While I have found much of the Cutler campaign messaging to be sloppy, I thought that their call for debates pre-primary to be moderately clever. On one hand, these calls create the impression that the two party establishment doesn’t want the people to hear the marvelous truths the independent candidate has to offer and so they are intentionally locking him out of potential debates. I imagine this plays well to those who don’t realize the reason there have been no debates is because we aren’t technically through primary season and so there aren’t actual, party-certified candidates until then (even if it is clear that the Democrats are treating Michaud as their front-runner). Potential supporters who aren’t aware that technical rules are what keeps the debates from happening, not some institutional conspiracy.
This likely gets the handful of well-intended people focusing on the race to put their name on a petition, which requires email registration. Campaigns love anything that drives registration because registration leads to volunteer sign-ups, donor solicitations, and an audience for emails in which candidates can double-down on offering their permission—their blessing—to vote for whomever the recipient chooses.
Someone suggested to me that Cutler deserves credit for “attempting to have a substance-based conversation” in the 2014 election. The Democrats’ message has fallen short and has focused primarily on polling and electability. Rather than talking about Cutler’s character or campaign, we should be discussing jobs, taxes, the environment, restoration of the American dream, and the various policy points that matter in this election.
Fair, though there is little that I have seen from the Cutler camp that convinces me that the campaign is about much more than Cutler himself. I am in agreement with Republican strategist Dan Demeritt, who wrote that “Cutler spends far too much time talking about why he is the most qualified. If Cutler cannot convince voters that their lives are more important than his resume, he will never catch on or catch up. His supporters will not need his permission to cast a vote for an alternative come November.” Democratic campaigns and candidates can be thin on policy, substance and messaging (and the Republicans are wholly out of touch), but the Cutler campaign does little to convince me that Cutler cares about more than Cutler, and his “blessing” does nothing to reverse that feeling.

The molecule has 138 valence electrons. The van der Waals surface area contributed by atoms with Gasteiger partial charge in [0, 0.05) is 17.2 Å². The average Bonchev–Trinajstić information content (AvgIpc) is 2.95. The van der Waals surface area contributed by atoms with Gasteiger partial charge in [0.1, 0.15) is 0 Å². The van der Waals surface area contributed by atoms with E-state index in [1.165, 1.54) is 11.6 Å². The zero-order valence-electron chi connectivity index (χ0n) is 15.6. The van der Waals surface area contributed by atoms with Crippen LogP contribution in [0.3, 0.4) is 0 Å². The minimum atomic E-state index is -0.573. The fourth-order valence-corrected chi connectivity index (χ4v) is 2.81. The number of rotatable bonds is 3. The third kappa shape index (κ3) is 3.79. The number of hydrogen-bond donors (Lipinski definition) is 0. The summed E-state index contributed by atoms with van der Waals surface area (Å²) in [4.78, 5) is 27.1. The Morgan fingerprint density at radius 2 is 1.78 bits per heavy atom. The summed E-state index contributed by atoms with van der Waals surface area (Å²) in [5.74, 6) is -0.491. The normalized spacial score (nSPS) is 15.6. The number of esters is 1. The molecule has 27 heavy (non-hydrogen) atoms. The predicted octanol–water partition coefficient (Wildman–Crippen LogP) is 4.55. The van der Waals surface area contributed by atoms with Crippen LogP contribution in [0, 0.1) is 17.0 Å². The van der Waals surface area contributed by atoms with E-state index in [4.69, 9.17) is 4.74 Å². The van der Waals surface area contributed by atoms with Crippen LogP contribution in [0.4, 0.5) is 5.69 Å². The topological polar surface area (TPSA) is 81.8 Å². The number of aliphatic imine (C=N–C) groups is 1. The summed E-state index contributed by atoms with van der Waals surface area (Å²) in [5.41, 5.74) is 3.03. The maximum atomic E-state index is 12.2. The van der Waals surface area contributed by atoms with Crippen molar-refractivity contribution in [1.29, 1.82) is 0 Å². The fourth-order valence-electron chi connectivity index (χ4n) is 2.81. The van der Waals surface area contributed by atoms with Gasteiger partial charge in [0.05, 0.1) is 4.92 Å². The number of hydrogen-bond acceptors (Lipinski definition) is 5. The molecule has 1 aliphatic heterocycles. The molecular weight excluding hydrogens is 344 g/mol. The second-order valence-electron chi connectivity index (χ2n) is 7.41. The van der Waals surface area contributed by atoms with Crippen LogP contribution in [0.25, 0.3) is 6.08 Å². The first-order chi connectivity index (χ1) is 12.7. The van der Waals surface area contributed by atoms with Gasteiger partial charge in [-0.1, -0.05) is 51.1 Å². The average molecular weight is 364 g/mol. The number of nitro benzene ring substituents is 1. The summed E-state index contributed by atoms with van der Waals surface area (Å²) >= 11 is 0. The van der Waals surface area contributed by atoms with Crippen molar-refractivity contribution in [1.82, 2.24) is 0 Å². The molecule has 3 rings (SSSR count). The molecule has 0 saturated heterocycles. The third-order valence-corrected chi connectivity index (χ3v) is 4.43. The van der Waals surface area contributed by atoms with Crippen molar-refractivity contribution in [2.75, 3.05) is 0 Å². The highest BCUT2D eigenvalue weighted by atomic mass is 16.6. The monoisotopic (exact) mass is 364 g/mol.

I was a proud and unrepentant Nader supporter (I am a contributing member of the Green Party) and so I am not down on the concept of a “spoiler” candidate itself. I am similarly critical of many of the ways Democrats and progressives present messaging and address their approach (and sometimes lack thereof) to important issues. I am always thrilled when any entity—a campaign, a news organization, an activist groups—forces a candidate to be clear about where they stand. And so my issue is not with the candidacy itself, but with the candidate, the campaign and with their ineptitude in messaging. I have talked with more than a few 2010 Cutler supporters that feel the same way.
If this really is about choice and augmenting access to choices on the ballot, there are very important ways to address this and to do so earnestly. I would love to see these options, namely Ranked Choice Voting, discussed in the place of reactive messaging that comes off as condescendingly as the rest of the campaign strikes me. I have not, however, been convinced that this is about choice, election reform or any meaningful changes that gives voters options beyond those provided by a stale, two party system.
PHOTO CREDIT: Troy Bennett